Journal of ISSN: 2379-6359JOENTR

Otolaryngology-ENT Research
Case Report
Volume 5 Issue 3 - 2016
Retropharyngeal Abscess: Three Unusual Cases
Numan Kökten1, Osman Halit Çam2*, Adem Kılıçaslan3, Fatih Mehmet Hanege4, Lokman Uzun1, Muhammet Tekin1
1Department of ENT, Goztepe Training and Research Hospital, Istanbul Medeniyet University, Turkey
2Department of ENT, Küçükyalı Delta Hospital, Turkey
3Department of ENT, MuÅŸ State Hospital, Turkey
4Department of ENT, Giresun Private Ada Hospital, Turkey
Received: September 28, 2016 | Published: December 30, 2016
*Corresponding author: Osman Halit Cam, Unalan Mahallesi Sarnıc Sokak, New City Istanbul No: 3/A2/19, Uskudar-ISTANBUL/TURKEY, Fax: +90 216 489 76 30; Tel: +90 505 701 84 70; Email:
Citation: Kökten N, Çam OH, Kılıçaslan A, Hanege FM, Uzun L, et al. (2016) Retropharyngeal Abscess: Three Unusual Cases. J Otolaryngology ENT Res 5(3): 00144. DOI: 10.15406/joentr.2016.05.00144


Introduction: Deep neck space abscess generally cure with medical treatment and needs hospitalization with parenteral antibiotic use. Retropharyngeal space is one of the deep neck spaces and abscess of this space is rarely encountered. Retropharyngeal abscess may cause mortality due to airway obstruction or extension to the danger space.

Cases: Three unusual adult male patients were evaluated with retropharyngeal abscess. The common condition for all of them was the existence of poor social status and comorbid diseases.

Conclusion: Extended abscess may show spontaneous drainage and can cause respiratory arrest due to purulent aspiration. In adult patients underlying factors must be controlled and surgical intervention should be evaluated as a step of the treatment.

Keywords: Retropharyngeal Abscess; Spontaneous drainage; Airway obstruction; Diabetes mellitus; Aspiration pneumonia; Epidural abscess, Jugular venous thrombosis


Retropharyngeal abscess is an emergency situation that originates from one of the deep neck spaces and may result with death by airway obstruction. Local trauma to the phayrnx (fishbone laceraitons), medical procedures (direct laringoscopy, entubation) and dentigious infectious are blamed in the ethiology. Immuncomprimised patients are in risk group for retrophayengeal abscess formation [1]. Retropharyngeal lymph nodes counts more in children in comparison to adults thus it is more common in children [2,3]. In this article we present three retropharyngeal abscess cases with life threatining risks.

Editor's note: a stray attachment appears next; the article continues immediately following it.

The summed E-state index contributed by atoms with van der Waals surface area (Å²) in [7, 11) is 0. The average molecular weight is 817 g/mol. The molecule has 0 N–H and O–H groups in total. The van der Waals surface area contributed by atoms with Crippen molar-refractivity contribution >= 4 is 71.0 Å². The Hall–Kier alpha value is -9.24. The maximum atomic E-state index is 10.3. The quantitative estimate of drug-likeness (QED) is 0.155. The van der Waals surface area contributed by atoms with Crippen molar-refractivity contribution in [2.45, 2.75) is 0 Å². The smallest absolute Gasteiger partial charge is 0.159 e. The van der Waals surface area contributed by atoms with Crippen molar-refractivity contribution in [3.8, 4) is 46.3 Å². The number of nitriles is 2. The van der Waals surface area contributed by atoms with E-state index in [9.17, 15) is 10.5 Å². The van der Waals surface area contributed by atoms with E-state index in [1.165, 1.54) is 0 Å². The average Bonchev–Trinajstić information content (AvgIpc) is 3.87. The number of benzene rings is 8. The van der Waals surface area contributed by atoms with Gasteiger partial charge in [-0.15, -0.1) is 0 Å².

Case 1

50 years old male patient referred to emergency department complaining from dysphagia and sore throat. In history it was learned that he has been living in a refugee camp. He had chronic hepatitis C infection and drug addiction. In physical examination; swelling occupying the pharyngeal cavity, fever 38.4 Celsius and dyspnea was noted. Poor oral hygiene was observed. A neck computer tomography imaging of the neck was planned and it was reported as retropharyngeal abscess (Figure 1). Respiratory arrest occurred while the patient was being transferred to emergency operating room for abscess drainage and a tracheotomy was performed. After tracheotomy abscess drainage was performed under general anesthesia in Trendelenburg position. He was observed in intensive care unit for two days after surgery and transferred to ear nose throat clinic. After 7 days follow up the retropharyngeal abscess was not recovered and a second intervention and abscess drainage was performed on seventh day. The patient was decannulated on postoperative first day and discharged with full recovery.

Figure 1: Neck CT; Airway obstruction and air traps in retropharynx.

Case 2

A 52 year old male patient with dysphagia, sore throat, hemoptysis, cough and neck swelling referred to emergency department. He had diabetes mellitus and underwent dental filling ten days before. Physical examination revealed a swelling on the anterior pharyngeal wall. In videolaryngoscopic examination a fistula orifice and purulent discharge on the right pyriform sinus was observed (Figure 2). Neck magnetic resonance imaging (MRI) planned with retropharyngeal abscess diagnosis (Figure 3). Due to spontaneous drainage surgical intervention was not considered.